Gambian opposition rejects election results as President Barrow closes on


BANJUL, Dec 5 (Reuters) – Three opposition candidates have rejected the partial results of Gambia’s election that show President Adama Barrow heading for a resounding victory, citing an unusual delay in tallying the votes.

Barrow had won about 54% of votes from 50 of 53 constituencies, leaving the West African nation of 2.5 million people on the verge of a result that was expected to draw a line under a difficult political past.

Saturday’s vote was the first in 27 years without disgraced former President Yahya Jammeh, who lives in exile in Equatorial Guinea after refusing to accept defeat to Barrow in 2016.

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Jammeh, whose 22-year rule was characterised by killings and torture of political opponents, had tried to persuade supporters to vote for an opposition coalition in telephoned speeches that were relayed to campaign rallies. read more

Official results suggested he had failed to dent Barrow’s following, and representatives from all opposition parties signed off on the tally sheets already read to the election commission on Sunday.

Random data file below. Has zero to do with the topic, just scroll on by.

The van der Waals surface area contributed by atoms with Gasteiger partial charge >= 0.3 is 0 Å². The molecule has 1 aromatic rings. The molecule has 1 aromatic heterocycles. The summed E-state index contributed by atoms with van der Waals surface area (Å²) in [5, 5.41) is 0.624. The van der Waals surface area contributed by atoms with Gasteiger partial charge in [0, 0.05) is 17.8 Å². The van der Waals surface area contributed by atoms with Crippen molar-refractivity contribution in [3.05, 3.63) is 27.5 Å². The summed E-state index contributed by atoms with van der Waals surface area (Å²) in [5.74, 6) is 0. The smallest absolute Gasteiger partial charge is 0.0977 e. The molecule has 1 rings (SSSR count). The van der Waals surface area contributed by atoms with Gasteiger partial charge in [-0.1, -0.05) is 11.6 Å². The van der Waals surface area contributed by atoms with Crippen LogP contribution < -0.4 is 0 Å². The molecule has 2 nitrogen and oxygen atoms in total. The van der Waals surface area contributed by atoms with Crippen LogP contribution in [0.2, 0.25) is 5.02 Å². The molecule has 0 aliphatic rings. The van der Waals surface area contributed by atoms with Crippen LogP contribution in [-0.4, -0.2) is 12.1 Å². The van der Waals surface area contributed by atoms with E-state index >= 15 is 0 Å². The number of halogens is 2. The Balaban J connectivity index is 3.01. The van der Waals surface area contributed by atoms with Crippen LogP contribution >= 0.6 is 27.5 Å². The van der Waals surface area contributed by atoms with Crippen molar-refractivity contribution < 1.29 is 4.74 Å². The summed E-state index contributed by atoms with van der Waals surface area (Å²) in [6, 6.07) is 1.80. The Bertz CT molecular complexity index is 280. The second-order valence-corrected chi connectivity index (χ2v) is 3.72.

But late on Sunday Barrow’s nearest rival, veteran politician Ousainou Darboe, and two other candidates, Mama Kandeh and Essa Mbye Faal, said they would not accept the results.

“We are concerned that there had been an inordinate delay in the announcement of results,” their statement said. “A number of issues have been raised by our party agents and representatives at the polling stations.”

The election was seen as a test of Gambia’s democratic progress and its ability to leave the Jammeh era behind.

Barrow’s first term was marked by the coronavirus pandemic, which damaged an economy that relies heavily on tourism, as well as exports of peanuts and fish. read more

Banjul was calm on Sunday night, albeit with a heavy police presence, especially at the election commission headquarters, where water cannon had been set up.

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Writing by Edward McAllister; Editing by Frances Kerry and Alex Richardson

Our Standards: The Thomson Reuters Trust Principles.



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